Our expert: PD Dr. med. Oliver Kastrup

© W & B / private

Consulting expert

Dr. med. Oliver Kastrup is a specialist in neurology and psychiatry. He received his doctorate in 1993 from the University of Essen, where he was previously employed as an assistant doctor. He then worked as a research assistant from 1993 to 1998 and then from 1998 to 2006 senior physician at the Neurological Clinic and Polyclinic of the University of Essen. From 2006 to 2016 he was the senior physician there. In 2013 he completed his habilitation at the University of Duisburg-Essen. Since April 2016, PD Oliver Kastrup has been the head physician at the Clinic for Neurology and Neurophysiology at the Philippus Foundation of the Catholic Clinic in Essen.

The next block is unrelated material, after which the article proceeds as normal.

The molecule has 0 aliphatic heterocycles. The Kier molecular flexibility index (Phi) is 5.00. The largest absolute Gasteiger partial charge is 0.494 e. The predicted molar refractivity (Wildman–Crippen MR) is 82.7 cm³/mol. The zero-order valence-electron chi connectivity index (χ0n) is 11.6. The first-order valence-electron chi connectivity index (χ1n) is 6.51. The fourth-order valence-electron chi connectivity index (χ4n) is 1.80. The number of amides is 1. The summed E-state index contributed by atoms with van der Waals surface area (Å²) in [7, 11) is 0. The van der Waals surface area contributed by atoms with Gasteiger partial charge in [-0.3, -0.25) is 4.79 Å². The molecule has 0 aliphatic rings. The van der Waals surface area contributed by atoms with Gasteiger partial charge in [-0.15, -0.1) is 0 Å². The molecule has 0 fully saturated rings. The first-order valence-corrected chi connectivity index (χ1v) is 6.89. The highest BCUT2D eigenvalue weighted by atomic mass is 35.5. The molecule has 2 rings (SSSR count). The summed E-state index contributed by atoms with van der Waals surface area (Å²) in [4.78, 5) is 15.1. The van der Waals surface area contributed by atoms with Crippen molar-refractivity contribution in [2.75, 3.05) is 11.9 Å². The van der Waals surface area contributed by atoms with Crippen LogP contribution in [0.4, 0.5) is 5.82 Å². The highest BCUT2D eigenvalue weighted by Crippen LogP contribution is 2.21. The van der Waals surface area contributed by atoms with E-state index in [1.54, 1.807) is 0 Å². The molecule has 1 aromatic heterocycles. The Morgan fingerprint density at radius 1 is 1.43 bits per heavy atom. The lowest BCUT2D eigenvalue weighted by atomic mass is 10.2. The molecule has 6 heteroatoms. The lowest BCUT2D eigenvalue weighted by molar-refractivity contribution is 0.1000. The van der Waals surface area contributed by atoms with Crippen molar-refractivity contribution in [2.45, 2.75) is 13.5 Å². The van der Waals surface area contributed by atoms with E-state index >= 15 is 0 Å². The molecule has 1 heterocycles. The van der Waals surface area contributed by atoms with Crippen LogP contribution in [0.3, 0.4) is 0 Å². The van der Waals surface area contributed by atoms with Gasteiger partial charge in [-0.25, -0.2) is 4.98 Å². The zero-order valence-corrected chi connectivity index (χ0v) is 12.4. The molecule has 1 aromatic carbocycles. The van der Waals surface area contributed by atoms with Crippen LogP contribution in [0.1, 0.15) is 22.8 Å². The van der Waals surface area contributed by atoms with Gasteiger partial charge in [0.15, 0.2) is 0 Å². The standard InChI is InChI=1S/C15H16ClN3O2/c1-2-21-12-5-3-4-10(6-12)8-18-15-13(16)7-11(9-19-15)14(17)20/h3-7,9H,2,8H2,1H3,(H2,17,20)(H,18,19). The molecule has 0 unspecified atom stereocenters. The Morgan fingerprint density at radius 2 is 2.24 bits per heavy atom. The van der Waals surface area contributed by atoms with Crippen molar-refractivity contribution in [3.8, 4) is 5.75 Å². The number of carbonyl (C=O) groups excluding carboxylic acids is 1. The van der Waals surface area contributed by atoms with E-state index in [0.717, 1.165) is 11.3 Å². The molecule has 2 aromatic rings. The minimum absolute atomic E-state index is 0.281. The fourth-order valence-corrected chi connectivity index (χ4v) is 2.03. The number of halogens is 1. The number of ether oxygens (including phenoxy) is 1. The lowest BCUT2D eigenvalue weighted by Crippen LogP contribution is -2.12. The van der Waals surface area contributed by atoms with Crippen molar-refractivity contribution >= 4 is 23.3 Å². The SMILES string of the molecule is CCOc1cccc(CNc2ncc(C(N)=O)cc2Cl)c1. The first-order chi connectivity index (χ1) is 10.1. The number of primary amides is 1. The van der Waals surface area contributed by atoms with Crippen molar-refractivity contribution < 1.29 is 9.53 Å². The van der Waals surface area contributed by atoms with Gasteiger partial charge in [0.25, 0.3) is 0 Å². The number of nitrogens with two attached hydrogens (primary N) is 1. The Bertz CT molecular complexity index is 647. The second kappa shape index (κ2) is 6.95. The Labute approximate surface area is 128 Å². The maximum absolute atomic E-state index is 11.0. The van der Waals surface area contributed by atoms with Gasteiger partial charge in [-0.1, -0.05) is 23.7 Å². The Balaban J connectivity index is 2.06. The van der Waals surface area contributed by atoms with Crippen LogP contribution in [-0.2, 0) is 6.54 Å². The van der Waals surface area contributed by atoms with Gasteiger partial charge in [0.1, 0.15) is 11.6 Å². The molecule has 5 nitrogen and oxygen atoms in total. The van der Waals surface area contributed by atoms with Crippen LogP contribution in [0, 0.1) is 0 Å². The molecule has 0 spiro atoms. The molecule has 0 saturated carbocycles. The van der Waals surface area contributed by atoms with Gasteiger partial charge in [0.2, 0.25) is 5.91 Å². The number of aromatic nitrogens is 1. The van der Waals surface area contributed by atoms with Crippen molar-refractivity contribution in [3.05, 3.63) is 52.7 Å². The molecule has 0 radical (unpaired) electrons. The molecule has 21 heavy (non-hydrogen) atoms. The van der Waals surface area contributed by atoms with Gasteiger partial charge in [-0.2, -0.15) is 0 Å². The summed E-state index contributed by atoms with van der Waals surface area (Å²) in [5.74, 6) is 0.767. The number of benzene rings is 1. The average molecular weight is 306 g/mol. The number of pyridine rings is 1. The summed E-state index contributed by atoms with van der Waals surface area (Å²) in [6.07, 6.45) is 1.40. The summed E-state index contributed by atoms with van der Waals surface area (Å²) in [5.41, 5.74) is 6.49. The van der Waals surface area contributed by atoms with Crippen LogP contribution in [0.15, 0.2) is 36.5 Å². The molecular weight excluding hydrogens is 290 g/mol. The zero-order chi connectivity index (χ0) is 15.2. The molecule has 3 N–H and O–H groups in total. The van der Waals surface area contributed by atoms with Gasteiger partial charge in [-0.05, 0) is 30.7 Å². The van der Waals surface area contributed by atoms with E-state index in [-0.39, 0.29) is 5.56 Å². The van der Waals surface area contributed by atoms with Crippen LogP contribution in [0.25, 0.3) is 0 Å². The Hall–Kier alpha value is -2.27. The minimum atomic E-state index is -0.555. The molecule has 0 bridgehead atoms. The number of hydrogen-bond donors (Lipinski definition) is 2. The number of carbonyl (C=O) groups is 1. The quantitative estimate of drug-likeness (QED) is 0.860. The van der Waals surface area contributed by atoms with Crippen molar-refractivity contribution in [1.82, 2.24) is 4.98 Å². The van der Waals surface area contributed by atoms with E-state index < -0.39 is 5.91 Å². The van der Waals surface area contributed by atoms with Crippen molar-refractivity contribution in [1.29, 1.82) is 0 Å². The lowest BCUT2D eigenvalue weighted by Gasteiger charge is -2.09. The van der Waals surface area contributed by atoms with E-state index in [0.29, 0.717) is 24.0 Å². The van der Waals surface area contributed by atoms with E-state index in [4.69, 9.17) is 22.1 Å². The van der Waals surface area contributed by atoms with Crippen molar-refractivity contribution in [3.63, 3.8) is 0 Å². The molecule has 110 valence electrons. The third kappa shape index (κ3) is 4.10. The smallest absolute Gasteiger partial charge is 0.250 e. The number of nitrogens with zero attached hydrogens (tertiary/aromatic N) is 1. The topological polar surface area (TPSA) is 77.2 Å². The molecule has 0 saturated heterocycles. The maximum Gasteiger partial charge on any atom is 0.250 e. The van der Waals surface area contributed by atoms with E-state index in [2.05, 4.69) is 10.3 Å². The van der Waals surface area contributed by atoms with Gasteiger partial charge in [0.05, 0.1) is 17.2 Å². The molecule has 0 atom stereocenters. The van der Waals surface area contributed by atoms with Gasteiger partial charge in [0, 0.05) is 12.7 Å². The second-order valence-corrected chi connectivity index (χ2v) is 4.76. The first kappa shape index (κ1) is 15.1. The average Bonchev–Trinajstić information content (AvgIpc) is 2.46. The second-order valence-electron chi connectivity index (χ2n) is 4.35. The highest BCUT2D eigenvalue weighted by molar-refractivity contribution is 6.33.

Important NOTE:
This article contains general information only and should not be used for self-diagnosis or self-treatment. He can not substitute a visit at the doctor. Unfortunately, our experts cannot answer individual questions.

Further sources:

Assmus H, Antoniadis G, Bischoff C: Carpal tunnel, cubital tunnel and rare nerve compression syndromes. Online: https://www.aerzteblatt.de/archiv/166988/Karpaltunnel-Kubitaltunnel-und-seltene-Nervenkompressionssyndrome (accessed on February 1, 2019)